7. The Topsail Schooner “Eagle” had a length of 81’ 7”, beam of 22’ 8”, depth of 7’ 10”, and tonnage of 140 tons. Both the “Eagle” and her sistership “Arrowsic” were built in Arrowsic Island on the Kennebec River (near the present shipbuilding city of Bath, ME) in 1847 for the lumber and ice trade by builder Samuel Pattee. During the mid-19th century small schooners of this sort were widely employed in the East Coast trade; their schooner rigs an easy adaption to the prevailing westerly winds and economy in crew size. The model was scratch built to a scale of 3/16” to the foot (1:64)
  8. Hello All, I have started modeling again. It's not like I haven't had time. But have been wood working and bee box building. Having fun. But getting back to modeling now. I am getting back to my re-build of my Lady Kathrine, my Echo Cross Section, and now the Hannah. Been studying up on all the chapters Bob has supplied with the kit. It also included 2 cd's with very detailed pic's on the build. I am considering rigging the ship since I have all the info I need for the model. It will be given to my oldest daughter Victoria. The reason is simple. Her 2 very best friends are named Hannah.
  9. This will be my build log for a scratch-built, 1:32 scale, plank-on-frame, admiralty style model of "Hannah", purportedly the first armed ship recruited into Washington's navy during the Revolutionary War. I've wanted to do a full hull scratch build at this larger scale, but what ship? The choice was not completely arbitrary. Even a 5th or 6th rate frigate in the Royal Navy would be 4-1/2 feet long at this scale, not including the bowsprit! Obviously I had to look elsewhere. I settled on Hannah because it is significantly smaller (this model will be 24" long with a 6" beam) and there w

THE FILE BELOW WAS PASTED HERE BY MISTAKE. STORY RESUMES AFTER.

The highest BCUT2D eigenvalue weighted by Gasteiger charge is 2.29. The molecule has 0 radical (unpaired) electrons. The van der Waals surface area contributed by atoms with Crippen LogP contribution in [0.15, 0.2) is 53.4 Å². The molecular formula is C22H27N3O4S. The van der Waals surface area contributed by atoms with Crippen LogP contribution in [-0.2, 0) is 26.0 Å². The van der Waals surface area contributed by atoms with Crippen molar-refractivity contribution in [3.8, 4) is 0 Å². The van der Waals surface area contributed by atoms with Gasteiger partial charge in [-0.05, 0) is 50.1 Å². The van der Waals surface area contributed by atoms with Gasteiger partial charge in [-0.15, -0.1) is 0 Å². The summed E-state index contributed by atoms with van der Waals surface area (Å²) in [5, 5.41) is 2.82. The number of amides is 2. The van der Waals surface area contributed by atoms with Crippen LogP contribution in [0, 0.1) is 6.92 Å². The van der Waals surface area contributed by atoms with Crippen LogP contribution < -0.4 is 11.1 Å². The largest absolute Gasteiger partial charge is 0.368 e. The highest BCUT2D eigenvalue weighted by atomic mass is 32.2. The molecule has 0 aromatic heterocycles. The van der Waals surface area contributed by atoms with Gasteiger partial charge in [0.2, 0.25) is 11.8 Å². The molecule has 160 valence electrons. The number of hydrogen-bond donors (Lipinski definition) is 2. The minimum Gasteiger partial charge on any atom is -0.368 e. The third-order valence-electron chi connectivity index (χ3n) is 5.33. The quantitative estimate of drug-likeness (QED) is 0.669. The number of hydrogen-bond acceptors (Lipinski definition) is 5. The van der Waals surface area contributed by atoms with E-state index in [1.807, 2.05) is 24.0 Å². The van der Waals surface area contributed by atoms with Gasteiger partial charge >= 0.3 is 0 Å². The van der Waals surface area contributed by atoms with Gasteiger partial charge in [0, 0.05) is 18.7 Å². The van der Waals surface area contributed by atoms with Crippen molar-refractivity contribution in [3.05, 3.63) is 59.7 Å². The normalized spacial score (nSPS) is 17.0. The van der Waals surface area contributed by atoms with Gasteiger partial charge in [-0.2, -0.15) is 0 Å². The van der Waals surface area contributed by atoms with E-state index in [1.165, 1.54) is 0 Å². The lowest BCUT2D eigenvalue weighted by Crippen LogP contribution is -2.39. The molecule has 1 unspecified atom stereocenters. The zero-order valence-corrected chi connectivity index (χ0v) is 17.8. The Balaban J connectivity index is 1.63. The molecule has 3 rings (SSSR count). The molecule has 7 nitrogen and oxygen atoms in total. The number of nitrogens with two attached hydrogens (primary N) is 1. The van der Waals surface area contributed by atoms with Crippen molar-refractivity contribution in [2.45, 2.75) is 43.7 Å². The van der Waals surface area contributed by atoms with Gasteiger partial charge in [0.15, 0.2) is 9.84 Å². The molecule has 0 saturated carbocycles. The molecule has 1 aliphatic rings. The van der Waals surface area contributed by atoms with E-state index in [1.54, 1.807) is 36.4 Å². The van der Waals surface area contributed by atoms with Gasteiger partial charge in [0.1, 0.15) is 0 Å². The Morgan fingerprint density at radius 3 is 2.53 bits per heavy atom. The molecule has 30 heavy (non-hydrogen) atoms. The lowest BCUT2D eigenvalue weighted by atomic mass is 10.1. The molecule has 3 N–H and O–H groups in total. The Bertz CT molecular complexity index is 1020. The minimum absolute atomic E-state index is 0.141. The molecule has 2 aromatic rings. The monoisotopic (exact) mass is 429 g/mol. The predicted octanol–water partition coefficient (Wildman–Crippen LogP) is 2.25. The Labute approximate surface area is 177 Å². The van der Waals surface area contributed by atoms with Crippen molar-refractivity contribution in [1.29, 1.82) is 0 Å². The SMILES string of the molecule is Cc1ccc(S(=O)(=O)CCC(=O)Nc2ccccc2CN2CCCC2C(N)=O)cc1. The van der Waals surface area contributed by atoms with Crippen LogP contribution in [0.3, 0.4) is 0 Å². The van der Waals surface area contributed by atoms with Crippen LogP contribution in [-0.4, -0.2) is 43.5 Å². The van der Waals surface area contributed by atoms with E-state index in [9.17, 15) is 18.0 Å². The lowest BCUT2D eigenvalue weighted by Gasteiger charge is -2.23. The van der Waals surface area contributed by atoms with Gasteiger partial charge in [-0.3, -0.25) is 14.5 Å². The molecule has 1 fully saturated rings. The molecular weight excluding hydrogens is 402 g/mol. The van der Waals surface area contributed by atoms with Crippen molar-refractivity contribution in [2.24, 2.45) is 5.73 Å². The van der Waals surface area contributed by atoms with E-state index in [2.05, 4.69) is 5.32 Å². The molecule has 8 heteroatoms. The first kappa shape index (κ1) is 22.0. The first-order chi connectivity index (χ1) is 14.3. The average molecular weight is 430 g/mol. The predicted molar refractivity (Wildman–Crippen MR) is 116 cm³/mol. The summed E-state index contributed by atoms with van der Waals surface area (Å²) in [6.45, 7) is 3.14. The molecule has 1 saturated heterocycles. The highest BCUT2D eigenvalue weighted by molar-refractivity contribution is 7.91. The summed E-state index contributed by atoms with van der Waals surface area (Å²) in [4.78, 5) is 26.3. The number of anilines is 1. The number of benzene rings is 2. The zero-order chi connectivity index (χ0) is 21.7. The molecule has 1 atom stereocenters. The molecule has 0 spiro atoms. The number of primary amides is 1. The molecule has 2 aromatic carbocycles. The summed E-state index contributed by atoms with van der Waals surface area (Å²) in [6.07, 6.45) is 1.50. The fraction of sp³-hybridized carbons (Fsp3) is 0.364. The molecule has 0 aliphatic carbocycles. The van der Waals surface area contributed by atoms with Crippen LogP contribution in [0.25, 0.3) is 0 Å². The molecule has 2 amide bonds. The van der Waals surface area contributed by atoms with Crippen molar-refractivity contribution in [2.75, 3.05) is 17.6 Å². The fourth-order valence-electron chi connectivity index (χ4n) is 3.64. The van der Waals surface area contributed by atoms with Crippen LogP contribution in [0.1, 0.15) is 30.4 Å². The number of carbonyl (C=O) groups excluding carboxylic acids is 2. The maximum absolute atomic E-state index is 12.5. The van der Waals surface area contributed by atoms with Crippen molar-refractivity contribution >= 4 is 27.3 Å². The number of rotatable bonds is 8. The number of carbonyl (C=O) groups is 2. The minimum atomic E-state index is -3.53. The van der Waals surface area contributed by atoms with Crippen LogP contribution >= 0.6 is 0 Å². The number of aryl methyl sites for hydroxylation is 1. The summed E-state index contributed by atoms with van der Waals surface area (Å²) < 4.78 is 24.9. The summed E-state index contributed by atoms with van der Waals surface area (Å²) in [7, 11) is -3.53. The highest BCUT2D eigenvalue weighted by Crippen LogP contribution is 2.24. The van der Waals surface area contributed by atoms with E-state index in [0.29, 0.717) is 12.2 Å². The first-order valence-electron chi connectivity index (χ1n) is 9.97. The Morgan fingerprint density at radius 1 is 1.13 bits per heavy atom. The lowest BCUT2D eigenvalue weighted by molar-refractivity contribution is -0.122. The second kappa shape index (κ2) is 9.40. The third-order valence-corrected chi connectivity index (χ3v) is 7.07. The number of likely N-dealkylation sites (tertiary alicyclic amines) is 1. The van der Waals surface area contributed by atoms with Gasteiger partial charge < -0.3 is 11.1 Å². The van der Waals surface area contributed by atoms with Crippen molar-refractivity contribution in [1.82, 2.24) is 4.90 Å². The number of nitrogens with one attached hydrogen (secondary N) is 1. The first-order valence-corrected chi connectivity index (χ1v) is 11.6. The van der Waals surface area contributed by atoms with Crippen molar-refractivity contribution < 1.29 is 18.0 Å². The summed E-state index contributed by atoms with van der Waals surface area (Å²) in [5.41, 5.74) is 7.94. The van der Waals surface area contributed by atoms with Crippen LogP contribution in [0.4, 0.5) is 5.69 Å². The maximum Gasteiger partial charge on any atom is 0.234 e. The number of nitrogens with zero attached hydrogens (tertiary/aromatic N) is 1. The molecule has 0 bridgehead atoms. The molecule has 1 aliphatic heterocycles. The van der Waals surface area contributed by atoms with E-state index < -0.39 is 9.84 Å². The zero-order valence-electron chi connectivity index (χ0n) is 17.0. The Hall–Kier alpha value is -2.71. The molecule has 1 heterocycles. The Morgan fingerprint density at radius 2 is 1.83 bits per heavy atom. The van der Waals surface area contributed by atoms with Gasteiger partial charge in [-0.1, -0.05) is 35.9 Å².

10. It was in summer 2014 when I had the idea to build the French light Schooner “La Jacinthe” after the plans of Jean Boudriot. Together with five sisters she was launched in 1823, and in the following year five more ships were built, among them “La Mutine” (“The Rebel”). As my cutter HMC Sherbourne she should be in 1:64 scale, so I scanned the plans and traced bulkheads and false keel in a way so I could build everything with plywood of 3mm. For that I used Adobe Illustrator, so I could laser cut the pieces in the FabLab of the local technical university. “Printe
  11. Seeing the Bluenose II off the starboard beam of our cruise ship last fall, sparked my desire to build a model of her. She was an awesome sight and I was convinced this would be a great project. Then I started to do some research and figured I needed to cut my teeth on some simpler builds. I purchased Steve Rogers “Model Boat Building Made Simple” and built my first rowing skiff. I had so much fun I went on to build his “Spritsail Skiff” and am now working on his “Skipjack”. But in the back my mind, the Bluenose II was a constant presence. Using the measured drawings from L. B.